What lives at the edge of space? Other than high-flying jet aircraft pilots (and the occasional daredevil skydiver) you wouldn't expect to find many living things over 10 kilometers up—yet this is exactly where one NASA researcher is hunting for evidence of life.
Earth's stratosphere is not a place you'd typically think of when considering hospitable environments. High, dry, and cold, the stratosphere is the layer just above where most weather occurs, extending from about 10 km to 50 km (6 to 31 miles) above Earth's surface. Temperatures in the lowest layers average -56 C (-68 F) with jet stream winds blowing at a steady 100 mph. Atmospheric density is less than 10% that found at sea level and oxygen is found in the form of ozone, which shields life on the surface from harmful UV radiation but leaves anything above 32 km openly exposed.
Sounds like a great place to look for life, right? Biologist David Smith of the University of Washington thinks so… he and his team have found "microbes from every major domain" traveling within upper-atmospheric winds.
Smith, principal investigator with Kennedy Space Center's Microorganisms in the Stratosphere (MIST) project, is working to take a census of life tens of thousands of feet above the ground. Using high-altitude weather balloons and samples gathered from Mt. Bachelor Observatory in central Oregon, Smith aims to find out what kinds of microbes are found high in the atmosphere, how many there are and where they may have come from.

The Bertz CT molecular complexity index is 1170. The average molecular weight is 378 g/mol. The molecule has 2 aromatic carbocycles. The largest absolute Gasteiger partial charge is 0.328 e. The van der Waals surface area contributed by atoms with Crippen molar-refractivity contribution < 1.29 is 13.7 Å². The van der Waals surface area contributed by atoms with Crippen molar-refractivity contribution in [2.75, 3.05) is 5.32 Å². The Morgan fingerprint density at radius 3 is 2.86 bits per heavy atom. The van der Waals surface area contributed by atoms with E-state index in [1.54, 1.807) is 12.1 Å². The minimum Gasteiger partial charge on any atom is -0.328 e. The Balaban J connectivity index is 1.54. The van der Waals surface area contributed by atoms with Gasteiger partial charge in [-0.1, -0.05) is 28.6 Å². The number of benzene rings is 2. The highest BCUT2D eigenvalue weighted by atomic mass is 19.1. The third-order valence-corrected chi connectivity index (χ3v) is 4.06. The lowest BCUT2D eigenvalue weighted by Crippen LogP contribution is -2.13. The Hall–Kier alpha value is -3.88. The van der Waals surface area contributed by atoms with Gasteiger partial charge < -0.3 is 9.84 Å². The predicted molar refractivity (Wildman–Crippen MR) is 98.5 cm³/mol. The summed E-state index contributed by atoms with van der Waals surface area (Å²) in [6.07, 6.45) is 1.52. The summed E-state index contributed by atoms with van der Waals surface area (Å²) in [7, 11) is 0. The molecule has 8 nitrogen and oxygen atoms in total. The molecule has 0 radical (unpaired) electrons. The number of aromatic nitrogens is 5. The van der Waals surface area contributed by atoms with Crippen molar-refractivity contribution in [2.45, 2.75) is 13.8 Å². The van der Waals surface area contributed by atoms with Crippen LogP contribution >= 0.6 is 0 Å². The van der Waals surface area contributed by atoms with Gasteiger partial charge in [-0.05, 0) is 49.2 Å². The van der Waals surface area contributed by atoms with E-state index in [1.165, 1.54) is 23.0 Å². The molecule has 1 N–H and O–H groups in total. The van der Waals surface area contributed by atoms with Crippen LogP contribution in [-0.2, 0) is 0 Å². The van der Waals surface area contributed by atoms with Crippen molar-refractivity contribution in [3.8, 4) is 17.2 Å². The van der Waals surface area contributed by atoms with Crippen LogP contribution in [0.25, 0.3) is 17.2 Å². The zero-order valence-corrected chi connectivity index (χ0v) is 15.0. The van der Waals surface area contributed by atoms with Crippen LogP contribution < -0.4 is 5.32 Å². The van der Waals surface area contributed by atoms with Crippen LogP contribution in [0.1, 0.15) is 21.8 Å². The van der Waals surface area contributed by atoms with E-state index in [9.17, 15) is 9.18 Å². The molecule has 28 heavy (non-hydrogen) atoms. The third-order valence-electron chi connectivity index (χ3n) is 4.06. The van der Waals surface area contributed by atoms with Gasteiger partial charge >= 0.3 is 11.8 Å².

Although reports of microorganisms existing as high as 77 km have been around since the 1930s, Smith doubts the validity of some of the old data… the microbes could have been brought up by the research vehicles themselves.
"Almost no controls for sterilization are reported in the papers," he said.
But while some researchers have suggested that the microbes could have come from outer space, Smith thinks they are terrestrial in origin. Most of the microbes discovered so far are bacterial spores—extremely hardy organisms that can form a protective shell around themselves and thus survive the low temperatures, dry conditions and high levels of radiation found in the stratosphere. Dust storms or hurricanes could presumably deliver the bacteria into the atmosphere where they form spores and are transported across the globe.
If they land in a suitable environment they have the ability to reanimate themselves, continuing to survive and multiply.
Although collecting these high-flying organisms is difficult, Smith is confident that this research will show how such basic life can travel long distances and survive even the harshest environments—not only on Earth but possibly on other worlds as well, such as the dessicated soil of Mars.
"We still have no idea where to draw the altitude boundary of the biosphere," said Smith. This research will "address how long life can potentially remain in the stratosphere and what sorts of mutations it may inherit while aloft."
Read more on Michael Schirber's article for Astrobiology Magazine here, and watch David Smith's seminar "The High Life: Airborne Microbes on the Edge of Space" held May 2012 at the University of Washington below:
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